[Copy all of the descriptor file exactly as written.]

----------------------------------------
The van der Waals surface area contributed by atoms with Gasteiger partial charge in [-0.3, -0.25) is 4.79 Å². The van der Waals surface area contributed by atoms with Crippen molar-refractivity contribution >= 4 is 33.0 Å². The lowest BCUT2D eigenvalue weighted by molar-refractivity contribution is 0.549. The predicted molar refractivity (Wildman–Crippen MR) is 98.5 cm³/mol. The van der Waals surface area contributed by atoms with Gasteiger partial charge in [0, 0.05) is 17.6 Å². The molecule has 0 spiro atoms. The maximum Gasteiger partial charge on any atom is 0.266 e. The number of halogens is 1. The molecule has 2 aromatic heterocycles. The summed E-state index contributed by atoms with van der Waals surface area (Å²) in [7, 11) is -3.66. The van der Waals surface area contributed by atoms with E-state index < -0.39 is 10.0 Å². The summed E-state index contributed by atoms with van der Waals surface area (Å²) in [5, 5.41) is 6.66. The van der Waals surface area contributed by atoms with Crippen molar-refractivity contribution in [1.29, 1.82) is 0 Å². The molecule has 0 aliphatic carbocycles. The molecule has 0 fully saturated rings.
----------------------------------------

The van der Waals surface area contributed by atoms with Gasteiger partial charge in [-0.3, -0.25) is 4.79 Å². The van der Waals surface area contributed by atoms with Crippen molar-refractivity contribution >= 4 is 33.0 Å². The lowest BCUT2D eigenvalue weighted by molar-refractivity contribution is 0.549. The predicted molar refractivity (Wildman–Crippen MR) is 98.5 cm³/mol. The van der Waals surface area contributed by atoms with Gasteiger partial charge in [0, 0.05) is 17.6 Å². The molecule has 0 spiro atoms. The maximum Gasteiger partial charge on any atom is 0.266 e. The number of halogens is 1. The molecule has 2 aromatic heterocycles. The summed E-state index contributed by atoms with van der Waals surface area (Å²) in [7, 11) is -3.66. The van der Waals surface area contributed by atoms with E-state index < -0.39 is 10.0 Å². The summed E-state index contributed by atoms with van der Waals surface area (Å²) in [5, 5.41) is 6.66. The van der Waals surface area contributed by atoms with Crippen molar-refractivity contribution in [1.29, 1.82) is 0 Å². The molecule has 0 aliphatic carbocycles. The molecule has 0 fully saturated rings.